By Porter Anderson, Editor-in-Chief | @Porter_Anderson
Translations for an Albanian-Language ReadershipAs in the past, the Frankfurter Buchmesse this year will welcome 20 publishers in its annual Invitation Program, which sponsors small independent publishers based in Africa, the Arab world, Asia, Central and Eastern Europe, Latin America and the Caribbean to attend the book fair.
Among the most generous of the Buchmesse’s developmental offerings, the Invitation Program provides travel expenses, accommodation, and the use of an exhibition stand at no charge to publishing professionals from emerging world markets to help widen the trade show’s purview and to bring these publishing leaders into the center of the international industry gathered at Frankfurt.
Publishing Perspectives has had a chance to begin getting to know some of this year’s group, and today we hear from a publisher of Albanian-language literature in Macedonia—where, it turns out, the marketplace in some ways isn’t a friendly one.
As we learn from Azam Dauti, the company’s general manager and editor in chief, there not only are issues of local economics and weak state support to contend with, but also competition from nearby Kosovo and Albania, where consumers aren’t always receptive to literature imported from Macedonia. Dauti runs the company with his wife Florija Neziri Dauti handling project direction.
‘To Stimulate New Readership’
Publishing Perspectives: Give us a quick understanding of your publishing company.
Azam Dauti: Shkupi Publishing House here in Skopje, is a private company that publishes books and translations from foreign languages into Albanian. We are a bilingual nation in which 30 percent of our population is Albanian, and they’re our target readership.
Next year, Shkupi celebrates our 25th year, we were founded in 1994. To date, we’ve published 230 books from many categories—fiction, children’s literature, drama, political content, essays, poetry, and so on.
PP: And is there strong state support for your work in translation—maybe grants?
AD: Truth be told, we didn’t achieve this through the support of our Macedonian ministry of culture but thanks to the support of foundations and their funding. Thanks to such foreign book support, we’ve focused in the last decade on international literature, often prize-winning titles from other languages. And in this way, we’re able to help expose our readers to the values of other cultures and to very high levels of literary work.
So far, we’ve published more than 100 translations, work coming from a range of countries, from Estonia to Canada.
PP: What are the main challenges that you and the publishing industry in Macedonia face?
AD: Our main challenge is that we can produce only small runs, say, 500 to 1000 print copies). Most of those copies, we donate in charitable activities, meaning that only a small number are actually sold.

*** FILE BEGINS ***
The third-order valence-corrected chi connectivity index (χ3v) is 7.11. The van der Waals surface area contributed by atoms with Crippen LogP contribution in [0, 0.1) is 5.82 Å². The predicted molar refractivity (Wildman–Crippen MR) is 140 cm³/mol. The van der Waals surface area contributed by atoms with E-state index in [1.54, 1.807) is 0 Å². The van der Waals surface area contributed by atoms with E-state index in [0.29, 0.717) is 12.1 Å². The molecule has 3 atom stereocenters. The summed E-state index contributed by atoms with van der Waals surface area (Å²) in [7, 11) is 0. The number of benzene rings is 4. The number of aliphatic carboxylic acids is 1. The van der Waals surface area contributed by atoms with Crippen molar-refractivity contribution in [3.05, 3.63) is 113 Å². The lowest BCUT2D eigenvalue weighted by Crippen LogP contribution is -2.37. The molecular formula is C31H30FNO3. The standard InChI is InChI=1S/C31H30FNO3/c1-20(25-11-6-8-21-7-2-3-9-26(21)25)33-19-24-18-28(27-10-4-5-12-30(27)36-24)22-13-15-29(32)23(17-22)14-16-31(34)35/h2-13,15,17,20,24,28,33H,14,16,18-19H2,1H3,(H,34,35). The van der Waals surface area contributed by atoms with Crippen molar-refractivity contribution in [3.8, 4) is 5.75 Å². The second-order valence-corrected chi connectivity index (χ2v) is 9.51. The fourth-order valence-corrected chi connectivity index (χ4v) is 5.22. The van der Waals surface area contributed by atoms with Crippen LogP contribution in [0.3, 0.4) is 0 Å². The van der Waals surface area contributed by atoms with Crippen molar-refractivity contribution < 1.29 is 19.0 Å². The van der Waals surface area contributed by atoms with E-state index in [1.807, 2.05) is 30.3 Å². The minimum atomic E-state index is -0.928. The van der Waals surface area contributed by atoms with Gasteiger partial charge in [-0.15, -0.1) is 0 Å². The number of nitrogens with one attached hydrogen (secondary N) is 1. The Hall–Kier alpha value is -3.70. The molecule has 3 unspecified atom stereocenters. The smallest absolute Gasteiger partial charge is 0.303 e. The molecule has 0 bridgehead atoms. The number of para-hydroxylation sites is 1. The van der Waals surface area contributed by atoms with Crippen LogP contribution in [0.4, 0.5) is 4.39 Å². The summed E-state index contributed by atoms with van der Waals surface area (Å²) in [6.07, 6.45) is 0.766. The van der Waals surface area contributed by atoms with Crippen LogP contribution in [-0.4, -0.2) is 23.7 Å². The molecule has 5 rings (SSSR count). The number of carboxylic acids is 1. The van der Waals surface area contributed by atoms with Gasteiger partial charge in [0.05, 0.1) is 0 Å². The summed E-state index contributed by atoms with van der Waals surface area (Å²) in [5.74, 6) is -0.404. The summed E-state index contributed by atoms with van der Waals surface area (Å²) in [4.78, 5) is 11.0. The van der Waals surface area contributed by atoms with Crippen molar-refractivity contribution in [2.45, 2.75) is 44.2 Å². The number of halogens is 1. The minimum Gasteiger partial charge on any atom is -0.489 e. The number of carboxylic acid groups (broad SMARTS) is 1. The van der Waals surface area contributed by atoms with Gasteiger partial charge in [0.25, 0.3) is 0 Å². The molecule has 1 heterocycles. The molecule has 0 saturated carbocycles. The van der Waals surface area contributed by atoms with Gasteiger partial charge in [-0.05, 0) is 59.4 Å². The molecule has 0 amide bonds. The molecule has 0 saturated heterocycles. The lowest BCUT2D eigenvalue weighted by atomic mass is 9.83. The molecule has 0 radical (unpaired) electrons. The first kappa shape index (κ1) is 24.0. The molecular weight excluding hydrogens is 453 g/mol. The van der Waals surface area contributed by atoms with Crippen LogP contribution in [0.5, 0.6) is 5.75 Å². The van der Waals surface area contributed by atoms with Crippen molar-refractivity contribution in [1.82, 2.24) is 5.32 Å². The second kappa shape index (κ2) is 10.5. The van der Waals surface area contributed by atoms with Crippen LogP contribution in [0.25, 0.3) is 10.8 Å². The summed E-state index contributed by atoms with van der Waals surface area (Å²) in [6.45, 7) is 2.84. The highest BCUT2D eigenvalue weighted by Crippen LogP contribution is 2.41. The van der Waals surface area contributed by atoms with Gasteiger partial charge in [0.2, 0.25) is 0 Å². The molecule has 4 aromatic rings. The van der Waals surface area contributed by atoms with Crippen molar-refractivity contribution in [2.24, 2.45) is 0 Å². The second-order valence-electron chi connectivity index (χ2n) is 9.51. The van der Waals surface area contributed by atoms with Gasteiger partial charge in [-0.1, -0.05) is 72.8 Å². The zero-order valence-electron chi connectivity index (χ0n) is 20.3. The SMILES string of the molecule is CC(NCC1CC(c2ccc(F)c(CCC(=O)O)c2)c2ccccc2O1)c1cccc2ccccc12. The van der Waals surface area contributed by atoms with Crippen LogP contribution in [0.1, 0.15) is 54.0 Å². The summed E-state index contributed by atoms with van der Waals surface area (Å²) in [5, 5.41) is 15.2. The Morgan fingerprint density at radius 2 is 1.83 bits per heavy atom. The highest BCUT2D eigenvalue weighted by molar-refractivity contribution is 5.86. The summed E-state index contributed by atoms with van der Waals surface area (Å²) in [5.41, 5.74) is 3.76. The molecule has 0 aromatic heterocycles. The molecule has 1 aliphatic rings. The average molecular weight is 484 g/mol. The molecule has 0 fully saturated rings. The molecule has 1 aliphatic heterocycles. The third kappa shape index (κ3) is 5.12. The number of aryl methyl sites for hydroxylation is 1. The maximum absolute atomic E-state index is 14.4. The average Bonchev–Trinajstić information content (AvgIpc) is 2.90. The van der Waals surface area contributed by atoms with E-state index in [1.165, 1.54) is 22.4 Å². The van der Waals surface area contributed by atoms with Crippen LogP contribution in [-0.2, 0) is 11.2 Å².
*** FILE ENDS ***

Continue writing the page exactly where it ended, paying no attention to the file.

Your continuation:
The living standard here in Macedonia is very low, particularly among our Albanians readers. So we regularly contribute our books for charitable events and to school libraries. We reward our best students with gifts of books, too—the better to stimulate new readership.
PP: Do you find you can work with international publishing partners to help shore up revenue?
AD: Needless to say, international literary agencies and and rights holders may not see much business logic in our doing so much charitable work. But for us, this is the only way to cultivate our consumer base.
Without the institutional support of ministerial backing, it’s very, very hard, believe me. And our national institutions still haven’t recognized the need to promote the value of books and reading as aggressively as we need them to.
PP: We see that you’ve produced work such as Kosovo dissident Adem Demaçi’s Book of Self Disclaimer and Teuta Arifi’s Existentialist Feminism. If those are works you can bring from Albanian into Macedonian, how well can you sell your output the other way, meaning into the native Albanian-language markets near you?
AD: The Albanian book market, although it includes several small Balkan countries like Kosovo, Albania, and our country, Macedonia, is difficult, actually, because Albania and Kosovo have their own publishers, writers, and readership.
We noticed very often when we took part at book fairs in Prishtina and Tirana that many consumers there are doubtful of the quality of translation, when they see that a book is coming from an Albanian publisher in Macedonia. And that’s even though our translators are from Albania and Kosovo and charge good prices.
PP: What are your goals for the Frankfurter Buchmesse? What do you hope will come out of your participation in the trade show this year?
AD: We hope to deepen our direct contacts with many literary agencies, book authors, and book and translation support foundations, to help them to get the real picture of publishing here in Macedonia. We need our colleagues to have a better understanding of our situation and to realize that we’re trying to increase our publishing activities.
And, of course, we’re also eager to share some of the literary value we have in the Albanian reading culture of Macedonia.
More from Publishing Perspectives on Frankfurt Book Fair is here.
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